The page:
Tip & How-To about Finance
IRAs (Individual Retirement Account) can be very useful if well used. And very wasteful if not taken care of properly.
In order to make sure that your IRAs last longer, and benefit you and your family in the long run, make sure you take the right precautions.
Here are some useful tips:
1. Make sure to fill out the beneficiary designation form.
You may think that the will controls who will benefit from your IRA. Well, it doesn't. While this form does, and it must be filed with your bank.
The beneficiaries can include your spouse or partner, family members, charity or a trust to benefit family.
2. Be aware that whoever inherits your IRA, if it's not your spouse, will have to withdraw a minimum amount each year.
If it is your spouse who inherits, usually there will be less strict rules.
3. A good way to extend the life of an IRA is by stretching out its withdrawals. Both the owner of the account or the beneficiary can try to withdraw no more than the required minimum distributions from a regular or inherited IRA and this way let the money grow tax-deferred or, in case of Roth IRA, tax-free.
4. The younger the beneficiary is, the less he or she is obligated to take out each year. This way the stretch previously mentioned would last longer.
5. Be careful what a non-spouse does with your IRA.
A non-spousal heir cannot roll your money into his or her IRA. Therefore your IRA should be left intact and designed as Inherited IRA.
On the other hand, a spouse can choose if he or she wants to keep the IRA as "inherited" or roll it into his or her own IRA. The second option is usually better if the spouse is over the age of 59 and a half.
6. Don't name your estate as beneficiary.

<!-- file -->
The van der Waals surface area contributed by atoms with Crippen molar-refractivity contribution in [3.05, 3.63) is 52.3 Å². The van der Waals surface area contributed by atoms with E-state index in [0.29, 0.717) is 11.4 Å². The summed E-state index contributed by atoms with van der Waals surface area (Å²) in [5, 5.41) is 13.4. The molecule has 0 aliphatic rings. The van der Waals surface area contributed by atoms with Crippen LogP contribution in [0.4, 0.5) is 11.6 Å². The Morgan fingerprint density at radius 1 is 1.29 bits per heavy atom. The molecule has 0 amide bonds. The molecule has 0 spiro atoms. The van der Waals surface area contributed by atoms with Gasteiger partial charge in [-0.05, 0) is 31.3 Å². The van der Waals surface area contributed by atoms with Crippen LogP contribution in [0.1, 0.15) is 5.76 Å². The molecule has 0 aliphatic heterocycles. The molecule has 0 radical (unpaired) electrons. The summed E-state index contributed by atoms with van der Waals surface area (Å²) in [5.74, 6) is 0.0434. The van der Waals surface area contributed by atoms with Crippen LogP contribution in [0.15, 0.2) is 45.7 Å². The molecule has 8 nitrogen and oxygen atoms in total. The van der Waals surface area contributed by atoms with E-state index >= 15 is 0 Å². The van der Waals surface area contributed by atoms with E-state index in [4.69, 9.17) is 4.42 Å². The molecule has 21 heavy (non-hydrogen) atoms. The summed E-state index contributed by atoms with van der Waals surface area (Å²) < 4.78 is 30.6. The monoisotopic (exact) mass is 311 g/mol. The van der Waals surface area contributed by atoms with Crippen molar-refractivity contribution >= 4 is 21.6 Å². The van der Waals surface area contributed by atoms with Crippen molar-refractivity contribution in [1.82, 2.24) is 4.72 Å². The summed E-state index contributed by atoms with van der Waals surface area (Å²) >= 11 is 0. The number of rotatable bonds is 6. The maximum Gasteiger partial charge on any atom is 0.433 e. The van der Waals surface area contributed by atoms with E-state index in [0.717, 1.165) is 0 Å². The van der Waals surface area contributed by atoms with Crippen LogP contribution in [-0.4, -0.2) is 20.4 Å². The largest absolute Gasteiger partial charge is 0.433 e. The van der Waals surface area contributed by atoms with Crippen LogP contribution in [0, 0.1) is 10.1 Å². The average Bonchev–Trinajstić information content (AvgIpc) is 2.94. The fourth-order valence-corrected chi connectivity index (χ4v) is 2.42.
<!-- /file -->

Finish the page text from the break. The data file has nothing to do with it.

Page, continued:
This action, as well as in case of the loss of the beneficiary designation form or if you forget to name a beneficiary, would mean that all IRA funds will have to be withdrawn within five years of your death and, in case of traditional IRA, all taxes payed as the money comes out.
7. Name "contingent" beneficiaries.
Since you don't want your estate to inherit the IRA, it's advisable to name "contingent" beneficiaries. This way, if your primary beneficiary dies before you do, the contingent beneficiary can keep stretching out the life of your IRA.
For example is your primary beneficiary is your child and you name the contingent beneficiary your grandchild, if your child dies before you, your grandchild can still stretch out the life of your IRA.
8. By choosing a Roth IRA rather than a traditional one, you pay your taxes in advance but you relieve your heirs from this weight when their time comes to withdraw.
Also, with a Roth IRA, after the age of 70 and a half you are no longer obligated to withdraw an yearly amount. This way you can take out what you need when you need it, and let the rest sit in the account, growing.
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